Cameron International Corp., which manufactured the blowout preventer used on Transocean Ltd.’s Deepwater Horizon semisubmerisble, agreed to pay a $250 million settlement to BP PLC, and BP agreed to indemnify Cameron for current and future compensatory claims associated with an oil spill.
On Apr. 20, 2010, a blowout of the Macondo well resulted in a fire and explosion that killed 11 workers on the Deepwater Horizon. The semi later sank, and a massive oil spill resulted in the Gulf of Mexico off Louisiana.
As part of the settlement, Cameron and BP agreed to mutually release claims against each other.
“This agreement with BP is the right action, as it removes uncertainty facing Cameron in the litigation associated with the Deepwater Horizon event,” said Jack Moore, Cameron chairman and chief executive officer.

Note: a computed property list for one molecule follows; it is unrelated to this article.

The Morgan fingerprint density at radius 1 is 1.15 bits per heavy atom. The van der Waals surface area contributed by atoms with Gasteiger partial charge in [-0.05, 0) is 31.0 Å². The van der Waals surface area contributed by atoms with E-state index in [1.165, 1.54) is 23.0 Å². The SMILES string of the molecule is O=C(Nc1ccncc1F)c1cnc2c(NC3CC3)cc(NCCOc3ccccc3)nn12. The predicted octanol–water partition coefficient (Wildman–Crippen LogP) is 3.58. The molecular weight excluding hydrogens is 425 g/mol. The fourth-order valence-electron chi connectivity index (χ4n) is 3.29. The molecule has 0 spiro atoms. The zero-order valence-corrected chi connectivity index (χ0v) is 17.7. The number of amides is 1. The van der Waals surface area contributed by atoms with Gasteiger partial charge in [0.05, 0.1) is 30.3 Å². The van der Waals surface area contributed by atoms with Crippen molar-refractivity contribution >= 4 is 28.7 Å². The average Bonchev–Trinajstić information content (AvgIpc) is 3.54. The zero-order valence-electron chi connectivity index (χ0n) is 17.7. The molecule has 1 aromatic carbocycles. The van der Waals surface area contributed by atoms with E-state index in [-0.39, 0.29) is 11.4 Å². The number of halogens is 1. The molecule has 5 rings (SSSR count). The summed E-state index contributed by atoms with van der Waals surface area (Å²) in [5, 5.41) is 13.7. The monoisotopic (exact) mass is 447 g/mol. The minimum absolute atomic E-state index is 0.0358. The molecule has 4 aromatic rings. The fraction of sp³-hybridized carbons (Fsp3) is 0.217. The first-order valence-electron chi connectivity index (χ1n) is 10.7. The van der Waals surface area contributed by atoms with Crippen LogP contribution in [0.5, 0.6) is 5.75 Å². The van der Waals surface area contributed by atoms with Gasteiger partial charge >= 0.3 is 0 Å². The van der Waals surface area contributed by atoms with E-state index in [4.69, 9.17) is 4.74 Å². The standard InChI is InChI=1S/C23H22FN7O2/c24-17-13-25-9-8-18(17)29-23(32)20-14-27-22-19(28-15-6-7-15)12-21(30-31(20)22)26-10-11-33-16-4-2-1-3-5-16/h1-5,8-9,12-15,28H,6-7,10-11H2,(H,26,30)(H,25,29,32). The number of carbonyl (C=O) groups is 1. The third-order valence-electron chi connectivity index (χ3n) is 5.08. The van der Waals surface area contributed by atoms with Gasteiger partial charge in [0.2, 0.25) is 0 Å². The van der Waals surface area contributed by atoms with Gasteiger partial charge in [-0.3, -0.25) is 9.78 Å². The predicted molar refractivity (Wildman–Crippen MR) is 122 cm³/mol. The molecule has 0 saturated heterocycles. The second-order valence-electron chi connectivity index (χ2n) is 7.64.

This eliminates all significant exposure to historical and future claims related to this incident,” Moore said. “Though this agreement does not provide indemnification against fines and penalties, punitive damages or certain other potential noncompensatory claims, we do not consider these items to represent a significant risk to Cameron.”
Cameron expects its insurers will pay at least $170 million of this agreement. Cameron expects to take a charge in the fourth quarter for any amounts not covered by insurance.
The National Academy of Engineering and National Research Council said in their final report on the 2010 Macondo deepwater well accident that both the industry and its regulators had misplaced confidence in the ability of BOPs to act as fail-safe mechanisms in the event of a blowout despite numerous past warnings of BOP systems potentially failing (OGJ Online, Dec. 15, 2011).